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Defending yourself against assault and battery charges

| Nov 7, 2021 | Criminal charges

Assault charges can turn your life upside down. You may not only be staring at the possibility of jail time but also a lifetime of difficulties stemming from having a criminal record if you’re convicted of such a crime. 

There are some cases in which your use of force may have been justified, though. While every assault case is unique, one detail that’s clear among them is that you need to mount a serious defense in your case. Below are some possible defense strategies you may consider employing in your legal matter.

Self-defense

This is perhaps the most common defense employed in assault and battery cases. To prove self-defense, you must show that there was a threat of force against you that resulted in the physical assault or that there was reasonable fear that you were in danger without provocation on your part. You must also show that there was no easy way out to avoid the physical confrontation.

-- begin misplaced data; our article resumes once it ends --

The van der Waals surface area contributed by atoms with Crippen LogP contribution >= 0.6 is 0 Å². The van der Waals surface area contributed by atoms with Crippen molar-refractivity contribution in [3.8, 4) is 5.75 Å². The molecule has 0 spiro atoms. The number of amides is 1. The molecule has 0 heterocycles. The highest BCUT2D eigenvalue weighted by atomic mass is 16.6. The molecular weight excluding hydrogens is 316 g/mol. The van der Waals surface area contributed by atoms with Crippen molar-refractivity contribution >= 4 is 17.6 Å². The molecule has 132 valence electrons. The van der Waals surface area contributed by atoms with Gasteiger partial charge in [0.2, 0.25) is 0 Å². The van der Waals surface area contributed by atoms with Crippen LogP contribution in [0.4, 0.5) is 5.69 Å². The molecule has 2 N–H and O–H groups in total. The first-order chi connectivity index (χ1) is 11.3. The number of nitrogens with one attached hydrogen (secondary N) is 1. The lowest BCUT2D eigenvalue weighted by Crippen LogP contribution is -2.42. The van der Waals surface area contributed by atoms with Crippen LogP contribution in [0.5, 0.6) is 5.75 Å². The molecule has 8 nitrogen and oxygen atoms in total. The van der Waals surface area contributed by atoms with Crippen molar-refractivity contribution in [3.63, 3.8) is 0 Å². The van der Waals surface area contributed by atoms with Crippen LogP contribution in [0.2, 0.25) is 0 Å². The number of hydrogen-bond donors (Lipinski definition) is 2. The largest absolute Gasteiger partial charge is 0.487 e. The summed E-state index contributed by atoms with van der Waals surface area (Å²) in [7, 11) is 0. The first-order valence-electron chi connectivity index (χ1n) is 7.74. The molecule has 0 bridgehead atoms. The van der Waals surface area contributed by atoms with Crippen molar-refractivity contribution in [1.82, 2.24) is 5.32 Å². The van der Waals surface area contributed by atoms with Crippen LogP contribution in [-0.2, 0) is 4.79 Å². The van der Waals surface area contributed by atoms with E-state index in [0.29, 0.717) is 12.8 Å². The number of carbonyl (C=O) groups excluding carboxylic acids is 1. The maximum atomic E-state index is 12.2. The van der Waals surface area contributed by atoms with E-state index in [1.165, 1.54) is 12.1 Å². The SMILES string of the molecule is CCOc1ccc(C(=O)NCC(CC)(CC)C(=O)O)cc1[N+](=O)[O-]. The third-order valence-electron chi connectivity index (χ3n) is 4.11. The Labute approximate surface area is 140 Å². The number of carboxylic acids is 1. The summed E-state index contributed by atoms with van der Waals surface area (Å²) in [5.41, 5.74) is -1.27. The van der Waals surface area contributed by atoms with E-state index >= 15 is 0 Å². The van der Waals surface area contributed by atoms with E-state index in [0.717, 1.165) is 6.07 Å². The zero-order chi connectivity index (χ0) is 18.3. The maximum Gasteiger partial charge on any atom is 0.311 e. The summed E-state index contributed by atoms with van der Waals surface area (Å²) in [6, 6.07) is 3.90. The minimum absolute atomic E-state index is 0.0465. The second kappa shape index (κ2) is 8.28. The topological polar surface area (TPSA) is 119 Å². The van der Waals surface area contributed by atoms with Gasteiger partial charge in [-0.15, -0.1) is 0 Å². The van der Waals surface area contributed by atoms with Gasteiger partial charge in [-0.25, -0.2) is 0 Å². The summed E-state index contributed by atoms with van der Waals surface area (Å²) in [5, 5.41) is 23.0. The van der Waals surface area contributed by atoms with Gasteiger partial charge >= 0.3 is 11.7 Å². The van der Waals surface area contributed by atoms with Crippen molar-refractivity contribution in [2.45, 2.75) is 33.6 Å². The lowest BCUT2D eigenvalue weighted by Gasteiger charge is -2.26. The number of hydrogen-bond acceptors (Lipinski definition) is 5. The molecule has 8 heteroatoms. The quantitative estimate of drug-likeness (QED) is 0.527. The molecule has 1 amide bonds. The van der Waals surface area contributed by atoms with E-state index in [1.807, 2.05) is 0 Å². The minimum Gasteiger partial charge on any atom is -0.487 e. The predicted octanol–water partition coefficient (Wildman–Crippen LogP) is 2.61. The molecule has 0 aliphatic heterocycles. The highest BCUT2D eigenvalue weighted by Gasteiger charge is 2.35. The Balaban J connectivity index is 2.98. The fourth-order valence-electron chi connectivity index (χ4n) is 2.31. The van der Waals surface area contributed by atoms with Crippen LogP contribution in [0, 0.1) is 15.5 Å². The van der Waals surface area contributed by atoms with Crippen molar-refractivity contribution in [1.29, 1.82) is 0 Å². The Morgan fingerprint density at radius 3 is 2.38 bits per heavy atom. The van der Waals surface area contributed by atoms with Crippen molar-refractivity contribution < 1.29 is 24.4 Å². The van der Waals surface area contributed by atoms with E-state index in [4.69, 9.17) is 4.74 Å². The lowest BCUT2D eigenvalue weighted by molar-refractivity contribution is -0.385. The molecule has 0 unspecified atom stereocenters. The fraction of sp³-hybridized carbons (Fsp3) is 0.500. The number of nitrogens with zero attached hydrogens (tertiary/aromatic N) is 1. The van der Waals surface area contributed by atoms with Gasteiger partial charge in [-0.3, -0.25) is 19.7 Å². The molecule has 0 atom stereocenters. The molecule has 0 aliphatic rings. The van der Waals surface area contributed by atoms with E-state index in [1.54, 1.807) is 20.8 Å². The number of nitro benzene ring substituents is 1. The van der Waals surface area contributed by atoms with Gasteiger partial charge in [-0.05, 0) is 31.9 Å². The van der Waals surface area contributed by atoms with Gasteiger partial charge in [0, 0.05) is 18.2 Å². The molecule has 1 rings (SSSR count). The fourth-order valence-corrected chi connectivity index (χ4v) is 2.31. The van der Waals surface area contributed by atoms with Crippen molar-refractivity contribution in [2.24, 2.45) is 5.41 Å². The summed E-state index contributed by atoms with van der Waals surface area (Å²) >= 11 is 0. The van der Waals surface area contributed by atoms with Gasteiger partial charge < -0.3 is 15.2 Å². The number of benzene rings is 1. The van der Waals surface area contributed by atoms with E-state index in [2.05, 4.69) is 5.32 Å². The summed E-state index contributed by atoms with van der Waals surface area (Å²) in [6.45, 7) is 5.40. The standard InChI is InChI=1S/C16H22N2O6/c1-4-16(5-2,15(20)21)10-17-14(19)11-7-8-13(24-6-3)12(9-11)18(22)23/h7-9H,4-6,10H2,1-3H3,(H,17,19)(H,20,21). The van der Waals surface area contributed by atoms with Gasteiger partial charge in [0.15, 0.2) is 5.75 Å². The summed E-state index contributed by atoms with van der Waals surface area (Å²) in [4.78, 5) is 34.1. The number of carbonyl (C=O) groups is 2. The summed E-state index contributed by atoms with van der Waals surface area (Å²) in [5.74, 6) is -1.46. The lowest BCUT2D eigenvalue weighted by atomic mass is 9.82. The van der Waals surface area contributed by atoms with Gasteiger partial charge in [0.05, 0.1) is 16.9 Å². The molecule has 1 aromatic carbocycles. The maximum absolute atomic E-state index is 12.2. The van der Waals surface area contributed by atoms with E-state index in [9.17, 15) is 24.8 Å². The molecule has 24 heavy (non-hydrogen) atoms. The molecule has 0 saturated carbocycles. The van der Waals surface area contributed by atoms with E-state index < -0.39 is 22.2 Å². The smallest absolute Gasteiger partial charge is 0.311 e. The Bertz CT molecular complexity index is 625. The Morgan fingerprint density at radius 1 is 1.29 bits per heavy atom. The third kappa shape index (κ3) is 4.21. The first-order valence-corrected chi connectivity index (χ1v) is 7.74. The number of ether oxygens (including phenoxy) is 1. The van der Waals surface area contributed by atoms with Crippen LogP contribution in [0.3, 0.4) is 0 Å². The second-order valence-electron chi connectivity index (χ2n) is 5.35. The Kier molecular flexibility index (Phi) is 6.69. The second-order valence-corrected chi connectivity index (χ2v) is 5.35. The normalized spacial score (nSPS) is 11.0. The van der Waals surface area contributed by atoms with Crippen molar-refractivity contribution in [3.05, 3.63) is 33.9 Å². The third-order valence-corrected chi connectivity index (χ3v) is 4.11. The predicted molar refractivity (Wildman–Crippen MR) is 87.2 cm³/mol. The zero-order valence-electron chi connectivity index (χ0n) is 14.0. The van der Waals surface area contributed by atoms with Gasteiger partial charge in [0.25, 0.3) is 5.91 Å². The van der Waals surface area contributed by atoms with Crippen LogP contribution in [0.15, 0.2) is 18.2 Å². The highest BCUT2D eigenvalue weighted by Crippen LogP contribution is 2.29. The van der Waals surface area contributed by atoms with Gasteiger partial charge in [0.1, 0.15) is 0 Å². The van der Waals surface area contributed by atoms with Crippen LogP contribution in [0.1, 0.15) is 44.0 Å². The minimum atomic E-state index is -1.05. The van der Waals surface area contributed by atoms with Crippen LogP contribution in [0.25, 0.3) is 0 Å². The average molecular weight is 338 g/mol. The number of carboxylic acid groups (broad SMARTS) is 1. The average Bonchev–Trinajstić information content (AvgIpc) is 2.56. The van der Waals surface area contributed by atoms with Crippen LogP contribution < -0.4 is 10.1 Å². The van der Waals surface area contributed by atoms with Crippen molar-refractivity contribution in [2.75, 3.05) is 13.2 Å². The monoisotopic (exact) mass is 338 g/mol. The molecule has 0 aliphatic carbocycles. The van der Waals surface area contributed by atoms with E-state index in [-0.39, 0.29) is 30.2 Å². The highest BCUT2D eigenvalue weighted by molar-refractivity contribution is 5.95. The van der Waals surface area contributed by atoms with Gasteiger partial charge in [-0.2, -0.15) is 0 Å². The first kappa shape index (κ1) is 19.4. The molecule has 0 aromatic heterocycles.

The downside to this is the amount of force you used relative to the threat you were facing.

Defense of others or property

Similar to self-defense, the defense of others may be a plausible reason for the physical assault. However, you have to show reasonable cause for their welfare. In addition, protection of property may justify your actions depending on the application of state law. This defense is not straightforward since while you may have the right to defend yourself if someone unlawfully enters your home, you may not be entitled to use force if the dispute is over property.

Consent defense

If the victim of your assault volunteered to engage in an activity that resulted in injuries, then they cannot accuse you of this crime. Still, the law does not recognize consent to bodily harm. It only recognizes the consent to assume the risk associated with an activity.

It is essential to understand and protect your legal rights as you fight the charges against you. It may increase the chances of a favorable outcome